Millions of student-loan borrowers risk a 'financial catastrophe' if Biden doesn't 'immediately' extend the debt payment pause, 225 advocacy groups say
- Over 200 advocacy groups urged Biden to extend the student-loan payment pause on Monday.
- After two federal courts blocked the relief, they said borrowers should not have to face payments.
Over 200 advocacy groups have a message for President Joe Biden: It's time to extend the student-loan payment pause once again.
On Monday, 225 organizations led by the Student Borrower Protection Center sent a letter to Biden calling on him to extend the pause on student-loan payments beyond its current expiration date of December 31. Two conservative lawsuits have blocked indefinitely the president's plan to forgive up to $20,000 in student loans for federal borrowers.
The advocacy groups argued that until borrowers receive the relief they were promised, they cannot be forced back into repayment.
"We cannot allow these blatantly political lawsuits to throw millions of borrowers into financial catastrophe," the groups, including the NAACP and the American Federation of Teachers, wrote. "Throwing millions of borrowers back into repayment as the state of debt relief remains uncertain is a recipe for disaster and will result in widespread confusion and set borrowers up for failure."
They added that they urge Biden to "immediately extend the payment pause until your Administration is able to fully implement debt relief for all eligible borrowers and to continue to use every legal authority at your disposal to make this relief real."
After the 8th Circuit Court of Appeals ruled last week that the temporary pause it placed on the relief in October will remain in effect, Biden's Justice Department took matters to the Supreme Court, asking the Court to revive student-loan forgiveness and allow the relief to move forward. The administration also appealed to a lower court the federal judge in Texas' decision to block the relief two weeks ago.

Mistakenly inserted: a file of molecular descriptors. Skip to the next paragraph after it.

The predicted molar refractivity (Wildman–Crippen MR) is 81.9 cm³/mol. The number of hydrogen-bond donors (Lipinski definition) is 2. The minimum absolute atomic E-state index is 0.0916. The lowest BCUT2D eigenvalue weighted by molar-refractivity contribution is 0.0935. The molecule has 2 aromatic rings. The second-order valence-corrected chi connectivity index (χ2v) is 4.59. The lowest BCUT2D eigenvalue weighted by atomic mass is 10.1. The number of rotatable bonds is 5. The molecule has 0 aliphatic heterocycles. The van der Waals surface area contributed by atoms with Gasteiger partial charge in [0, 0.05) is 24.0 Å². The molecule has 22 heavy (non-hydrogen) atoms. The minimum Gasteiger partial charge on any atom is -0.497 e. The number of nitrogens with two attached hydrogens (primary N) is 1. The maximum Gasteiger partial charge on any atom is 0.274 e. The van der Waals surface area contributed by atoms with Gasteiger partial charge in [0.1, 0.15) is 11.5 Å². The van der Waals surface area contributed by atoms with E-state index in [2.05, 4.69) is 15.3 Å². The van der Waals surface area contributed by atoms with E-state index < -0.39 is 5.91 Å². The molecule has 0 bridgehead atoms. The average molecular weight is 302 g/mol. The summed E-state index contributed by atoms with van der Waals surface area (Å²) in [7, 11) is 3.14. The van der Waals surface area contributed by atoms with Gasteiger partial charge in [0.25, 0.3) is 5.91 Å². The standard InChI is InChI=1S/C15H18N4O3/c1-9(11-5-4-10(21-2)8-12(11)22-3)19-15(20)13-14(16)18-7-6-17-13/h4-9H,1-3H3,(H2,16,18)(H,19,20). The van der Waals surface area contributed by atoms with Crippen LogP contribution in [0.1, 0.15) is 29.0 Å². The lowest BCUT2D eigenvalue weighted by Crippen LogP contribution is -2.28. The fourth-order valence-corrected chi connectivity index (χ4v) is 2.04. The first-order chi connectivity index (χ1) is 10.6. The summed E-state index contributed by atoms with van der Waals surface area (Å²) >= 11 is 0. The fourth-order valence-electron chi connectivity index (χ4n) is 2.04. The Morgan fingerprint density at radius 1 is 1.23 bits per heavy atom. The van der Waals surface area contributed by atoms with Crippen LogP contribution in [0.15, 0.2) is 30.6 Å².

Since the 8th Circuit first paused the relief, the Education Department has stopped accepting new applications from borrowers. Prior to that point, 26 million borrowers had submitted their forms to get loan forgiveness. The department began notifying borrowers on Saturday that their applications had been approved, with Education Secretary Miguel Cardona writing in the email that "we will discharge your approved debt if and when we prevail in court."
Since the lawsuits surfaced, advocates and some Democratic lawmakers have been stressing the need to extend the payment pause and ensure borrowers do not have to foot another monthly bill without a reduction to their loan balances. Under Secretary of Education James Kvaal indicated in a recent legal filing that he was "examining all available options" to help borrowers amid the legal challenges, but he noted that "those options are not without their own costs."
"For example, the Department estimates that if it temporarily extends the existing COVID-19 pandemic payment and interest accrual pause for federal student loan holders, it will cost taxpayers several billion dollars a month in unrecovered loan revenue," Kvaal wrote.
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